The Difference Between Conditions and Problems

A bipolar narcissistic father and his daughter finally get “religion.”

Posted Jul 15, 2019

What is the difference between conditions and problems?  "Conditions are relatively permanent and unchangeable situations over which we have limited control.  Problems, by contrast, are short-term and fixable.  Don’t confuse them.”  Said Dr. Loren Siffring, a retired medical doctor and now full-time pastor, author, and artist who understands both mental and medical conditions.  He has mentored and counseled hundreds of people over the past 40 years. 

For example, what if someone with permanent paralysis were to treat their medical condition as if it were a solvable problem?  They would be frustrated at best. Tormented at worse.  However, the condition of paralysis does create problems such as transportation, work, and even eating.  All of these are problems that the person with paralysis can and must solve with assistance on a daily basis.

Many Diagnostic and Statistical Manual (DSM) disorders are conditions, e.g., schizophrenia, paranoia, etc.  However, unlike permanent paralysis, disorders can be treated with varying degrees of success. Some cannot be eliminated but they can be managed with professional help, medication, self-awareness, determination, and support of family, friends, and community.

If you think you’re alone in dealing with the unhealthy conditions of family members, read Beth’s story.  A woman in her thirties, she suffered as a child with her father’s initially un-diagnosed bipolar and narcissistic personality disorders. 

A well-known professional in the community, her father engaged in what she described as Dr. Jekyll/Mr. Hyde behaviors: He could be both funny and engaging and then violent, controlling, and without empathy.  There were times of relative peace followed by terror. 

Throughout her entire childhood, she played the role of protector and confidante to her mother.  At age 32, she was getting married.  With her mother now deceased (from cancer), she asked her father to come to her wedding. 

She correctly anticipated that his conditions would produce problems.  Just before the big day, he told her he would not be coming to the wedding and would never see her again because she was not being married in his religion.  So, what did Beth do?

She walked down the aisle alone.  With the support of her new husband, Beth decided to take a counter-intuitive approach to her father and his condition.  For the first time, she accepted the fact that her father suffered from bipolar disorder and narcissism and that it was outside of her ability or responsibility to change it.  The acceptance of his condition increased her objectivity and gave her psychological relief about her father’s situation. 

Second, Beth reframed her own thinking by asking, “If my father were well, how would I treat him as a daughter?”  She decided to be her best self as a daughter and respect his position as her father while setting clear boundaries.  In the first month of her marriage, she wrote to her father, telling him only about her everyday affairs. 

Then a week later she called her father.  As expected, he became verbally abusive.  Prepared for this reaction, she responded by saying, “Dad, I look forward to talking to you when you are more able to have a civil conversation” and hung up.  Her second letter and phone call were the same.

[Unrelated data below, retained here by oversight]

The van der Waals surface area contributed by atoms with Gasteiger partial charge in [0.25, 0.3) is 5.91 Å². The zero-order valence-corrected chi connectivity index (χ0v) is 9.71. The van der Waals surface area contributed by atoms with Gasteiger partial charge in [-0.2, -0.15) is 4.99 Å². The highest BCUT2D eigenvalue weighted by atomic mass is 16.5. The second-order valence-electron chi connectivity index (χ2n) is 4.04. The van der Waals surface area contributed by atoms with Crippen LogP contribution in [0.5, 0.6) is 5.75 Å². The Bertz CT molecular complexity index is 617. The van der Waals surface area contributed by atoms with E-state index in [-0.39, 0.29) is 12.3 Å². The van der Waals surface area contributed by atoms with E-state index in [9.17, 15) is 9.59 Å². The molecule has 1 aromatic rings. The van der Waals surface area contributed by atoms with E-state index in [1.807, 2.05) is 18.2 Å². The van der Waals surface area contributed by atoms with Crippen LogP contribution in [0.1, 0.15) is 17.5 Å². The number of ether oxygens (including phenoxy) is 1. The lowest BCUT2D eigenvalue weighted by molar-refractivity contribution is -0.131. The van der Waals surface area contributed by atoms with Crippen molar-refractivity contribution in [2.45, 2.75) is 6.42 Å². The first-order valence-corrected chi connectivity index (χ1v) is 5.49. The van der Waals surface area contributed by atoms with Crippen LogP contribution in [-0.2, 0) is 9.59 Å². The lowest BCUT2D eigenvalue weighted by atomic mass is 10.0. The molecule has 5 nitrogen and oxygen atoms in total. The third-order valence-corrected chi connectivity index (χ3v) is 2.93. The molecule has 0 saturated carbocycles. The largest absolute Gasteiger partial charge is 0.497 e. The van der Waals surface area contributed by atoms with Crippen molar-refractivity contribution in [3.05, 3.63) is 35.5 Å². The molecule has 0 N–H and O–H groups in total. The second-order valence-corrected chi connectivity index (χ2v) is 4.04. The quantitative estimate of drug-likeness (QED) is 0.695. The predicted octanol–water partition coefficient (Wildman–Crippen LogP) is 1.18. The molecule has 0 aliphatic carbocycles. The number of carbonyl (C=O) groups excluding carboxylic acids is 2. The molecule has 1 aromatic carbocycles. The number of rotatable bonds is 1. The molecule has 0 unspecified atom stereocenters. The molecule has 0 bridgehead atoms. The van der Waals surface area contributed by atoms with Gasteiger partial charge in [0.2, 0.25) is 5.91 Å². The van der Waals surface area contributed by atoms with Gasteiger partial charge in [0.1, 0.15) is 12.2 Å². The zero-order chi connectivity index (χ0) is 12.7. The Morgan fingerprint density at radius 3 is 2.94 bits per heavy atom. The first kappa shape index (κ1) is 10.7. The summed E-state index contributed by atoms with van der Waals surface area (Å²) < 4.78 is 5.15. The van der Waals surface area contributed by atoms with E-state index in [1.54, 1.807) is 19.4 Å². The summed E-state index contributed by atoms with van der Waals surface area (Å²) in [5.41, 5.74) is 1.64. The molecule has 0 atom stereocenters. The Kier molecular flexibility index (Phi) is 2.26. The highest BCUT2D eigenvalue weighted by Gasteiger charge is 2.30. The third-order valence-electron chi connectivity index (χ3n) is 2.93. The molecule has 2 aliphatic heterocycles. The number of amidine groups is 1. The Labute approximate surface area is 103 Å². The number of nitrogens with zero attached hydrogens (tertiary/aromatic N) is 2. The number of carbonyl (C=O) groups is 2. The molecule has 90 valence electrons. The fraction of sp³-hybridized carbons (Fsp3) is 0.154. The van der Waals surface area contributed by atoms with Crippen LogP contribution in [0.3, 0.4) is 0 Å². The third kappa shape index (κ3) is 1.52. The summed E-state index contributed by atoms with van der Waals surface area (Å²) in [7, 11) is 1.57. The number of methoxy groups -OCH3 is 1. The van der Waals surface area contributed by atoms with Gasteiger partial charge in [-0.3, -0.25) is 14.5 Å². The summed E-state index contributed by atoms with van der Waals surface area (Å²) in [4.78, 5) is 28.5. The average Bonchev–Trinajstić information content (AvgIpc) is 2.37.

But by month three, her father was surprisingly civil on the phone.  In month four, he called to tell her that he was coming out to visit.  Understandably nervous but determined, she and her new husband invited him to come.  The visit was pleasant and there was no talk of the recent contentious past.

Over the years, Beth’s father continued to have bipolar/narcissistic-induced episodes, typically twice per year.  Each required hospitalization for about six weeks.  However, a major breakthrough came a couple of years after her wedding during one of his visits.  For the first time, he acknowledged that he had bipolar disorder and even described what it was like “to feel like God” during the manic phase. 

She also learned that her father’s mother had bipolar disorder and, at age fourteen, her father was suddenly sent by his parents to live with an older woman in another town so he could go to school. He was devastated. For both Beth and her father, this open understanding about his past was significant.  She had been forced as a child to pretend, hiding his condition from their neighbors, church members, and even his clients.  Now the “secret” was out.

Eventually, her father made a responsible choice to live in a nursing home where his medication could be regulated.  Now in his nineties, he spoke to Beth as a father to daughter.  He even said that he prayed for her and her family, the first real signs of empathy.  Yearly, Beth would receive a call from the nurse stating that her dad had been admitted to the hospital for treatment.  She developed a sense of humor about reports of his sometimes eccentric behaviors, knowing he was in a safe environment. 

One day, Beth received the call that her father had passed.  He ate his “last supper” with a smile, stood up, walked down the hallway and collapsed.

He died at 94 with the same conditions but with far fewer problems.  Beth’s response to her father was different and better.  Because she treated him as if he were well, it was this dose of reality therapy that challenged him to become a better father. 

Reflecting, Beth said, “Life is messy and it takes time.  On one hand, we accept our loved one's conditions. On the other, we set boundaries for ourselves and deal with the problems as they occur.” You might say, her father gained a new “religion” of responsibility and empathy that even led him to pray for his daughter.  And for her own peace of mind, she privately forgave him. It doesn’t get any better than that.

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